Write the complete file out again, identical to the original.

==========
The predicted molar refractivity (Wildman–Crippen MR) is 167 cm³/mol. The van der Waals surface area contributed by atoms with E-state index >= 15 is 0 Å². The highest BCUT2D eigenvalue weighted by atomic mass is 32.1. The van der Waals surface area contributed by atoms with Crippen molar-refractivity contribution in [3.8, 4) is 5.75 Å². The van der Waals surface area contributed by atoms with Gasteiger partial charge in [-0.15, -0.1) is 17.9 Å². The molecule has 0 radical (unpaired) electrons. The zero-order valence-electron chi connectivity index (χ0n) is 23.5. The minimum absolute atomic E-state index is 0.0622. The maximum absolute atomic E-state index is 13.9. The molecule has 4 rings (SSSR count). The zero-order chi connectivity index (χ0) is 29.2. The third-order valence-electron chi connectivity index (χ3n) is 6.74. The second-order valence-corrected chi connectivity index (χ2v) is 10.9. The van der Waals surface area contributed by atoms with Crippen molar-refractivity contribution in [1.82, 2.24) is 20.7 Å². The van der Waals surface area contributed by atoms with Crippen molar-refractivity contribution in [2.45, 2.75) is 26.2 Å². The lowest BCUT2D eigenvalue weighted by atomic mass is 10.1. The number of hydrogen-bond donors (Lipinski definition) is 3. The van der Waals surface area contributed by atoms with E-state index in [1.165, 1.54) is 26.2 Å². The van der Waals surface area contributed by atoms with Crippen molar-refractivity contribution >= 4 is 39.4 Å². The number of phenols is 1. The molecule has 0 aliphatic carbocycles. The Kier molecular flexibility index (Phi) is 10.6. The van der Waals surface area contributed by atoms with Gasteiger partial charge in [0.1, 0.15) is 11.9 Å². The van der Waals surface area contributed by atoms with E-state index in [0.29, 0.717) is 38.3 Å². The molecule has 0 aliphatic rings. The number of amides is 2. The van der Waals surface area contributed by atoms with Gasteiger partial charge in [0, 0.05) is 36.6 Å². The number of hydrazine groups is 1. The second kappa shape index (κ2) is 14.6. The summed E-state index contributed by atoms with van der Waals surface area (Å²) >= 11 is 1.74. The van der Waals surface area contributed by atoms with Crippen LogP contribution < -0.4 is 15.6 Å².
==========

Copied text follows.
The predicted molar refractivity (Wildman–Crippen MR) is 167 cm³/mol. The van der Waals surface area contributed by atoms with E-state index >= 15 is 0 Å². The highest BCUT2D eigenvalue weighted by atomic mass is 32.1. The van der Waals surface area contributed by atoms with Crippen molar-refractivity contribution in [3.8, 4) is 5.75 Å². The van der Waals surface area contributed by atoms with Gasteiger partial charge in [-0.15, -0.1) is 17.9 Å². The molecule has 0 radical (unpaired) electrons. The zero-order valence-electron chi connectivity index (χ0n) is 23.5. The minimum absolute atomic E-state index is 0.0622. The maximum absolute atomic E-state index is 13.9. The molecule has 4 rings (SSSR count). The zero-order chi connectivity index (χ0) is 29.2. The third-order valence-electron chi connectivity index (χ3n) is 6.74. The second-order valence-corrected chi connectivity index (χ2v) is 10.9. The van der Waals surface area contributed by atoms with Crippen molar-refractivity contribution in [1.82, 2.24) is 20.7 Å². The van der Waals surface area contributed by atoms with Crippen molar-refractivity contribution in [2.45, 2.75) is 26.2 Å². The lowest BCUT2D eigenvalue weighted by atomic mass is 10.1. The number of hydrogen-bond donors (Lipinski definition) is 3. The van der Waals surface area contributed by atoms with E-state index in [1.165, 1.54) is 26.2 Å². The van der Waals surface area contributed by atoms with Crippen molar-refractivity contribution >= 4 is 39.4 Å². The number of phenols is 1. The molecule has 0 aliphatic carbocycles. The Kier molecular flexibility index (Phi) is 10.6. The van der Waals surface area contributed by atoms with Gasteiger partial charge in [0.1, 0.15) is 11.9 Å². The van der Waals surface area contributed by atoms with E-state index in [0.29, 0.717) is 38.3 Å². The molecule has 0 aliphatic rings. The number of amides is 2. The van der Waals surface area contributed by atoms with Gasteiger partial charge in [0, 0.05) is 36.6 Å². The number of hydrazine groups is 1. The second kappa shape index (κ2) is 14.6. The summed E-state index contributed by atoms with van der Waals surface area (Å²) >= 11 is 1.74. The van der Waals surface area contributed by atoms with Crippen LogP contribution < -0.4 is 15.6 Å².